Pop music generally falls into one of three categories: something so wonderful it will live on far beyond the life of the artist who made it; a fleeting piece of fun, or something that generates what can only be described as a feeling of ‘meh’. The Ting Ting’s sophomore album unfortunately falls into the latter category. Each and every single song on the album is so unspeakably dull, it’s hard to pick out specific low or high points. As one housemate described it, it features music ‘only fit for a car advert’. Although the band’s debut record, We Started Nothing, was hardly epic, it was certainly popular, selling more than two million copies worldwide. The Ting Tings made the bold decision to delete their first attempt at a second album (provisionally titled Kunst, because they’re, like, so edgy), after it was received ‘too positively’ by record company representatives. Instead, they went back to the drawing board, hunkered down in a Berlin basement, and produced ten tracks of tedium. In the creation of this album, Katie White and Jules de Martino maintained the repetitive themes of past hit ‘That’s Not My Name’ whilst abandoning the fun qualities that led to their success. ‘Day to Day’ best exemplifies both the duo’s dreary lyrical style and White’s monotonous voice as she sings ‘day to day/day to/day to day/day to day/ day to/day to day’. Much of the album is reminiscent of cheap 90s pop (more Samantha Mumba than Britney Spears), from White’s white-girl rapping to the sheer number of samples that sound like the result of someone falling arse-first into a child’s toy box. The album title alone, Sounds from Nowheresville, is incredibly juvenile, and bears more than a passing resemblance to Busted-spinoff band Son of Dork’s first (and only) album, Welcome to Loserville. For a band that owe much of their success to the use of ‘That’s Not My Name’ in an iPod advert, they have at least managed to create another collection of songs which might feature in an episode of Gossip Girl. Current single ‘Soul Killing’ is one example which might see some success in the realms of advertising, but epitomises just how disjointed the album is with its ska beats fading into dance track ‘One by One’. Whilst we usually commend artists for sticking two fingers up at record executives, we can only wonder whether this time the money men may have been right, and the band’s attempts to isolate themselves from other chart music has, in fact, isolated them from everyone.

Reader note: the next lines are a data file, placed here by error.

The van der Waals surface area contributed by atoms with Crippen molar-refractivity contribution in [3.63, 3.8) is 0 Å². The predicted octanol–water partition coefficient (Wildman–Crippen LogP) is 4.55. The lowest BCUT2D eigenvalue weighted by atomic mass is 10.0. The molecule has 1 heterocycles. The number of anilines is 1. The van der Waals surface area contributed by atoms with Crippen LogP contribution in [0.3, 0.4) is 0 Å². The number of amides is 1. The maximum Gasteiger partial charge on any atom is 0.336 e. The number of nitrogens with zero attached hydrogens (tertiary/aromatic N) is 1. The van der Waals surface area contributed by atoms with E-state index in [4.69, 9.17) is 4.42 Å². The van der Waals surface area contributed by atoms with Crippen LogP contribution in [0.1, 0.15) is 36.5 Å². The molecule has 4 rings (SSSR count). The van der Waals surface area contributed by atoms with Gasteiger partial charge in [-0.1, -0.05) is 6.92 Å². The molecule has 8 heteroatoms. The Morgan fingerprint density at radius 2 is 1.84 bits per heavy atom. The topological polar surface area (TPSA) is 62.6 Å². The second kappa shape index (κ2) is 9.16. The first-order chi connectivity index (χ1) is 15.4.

-from Issue 247 of Epigram.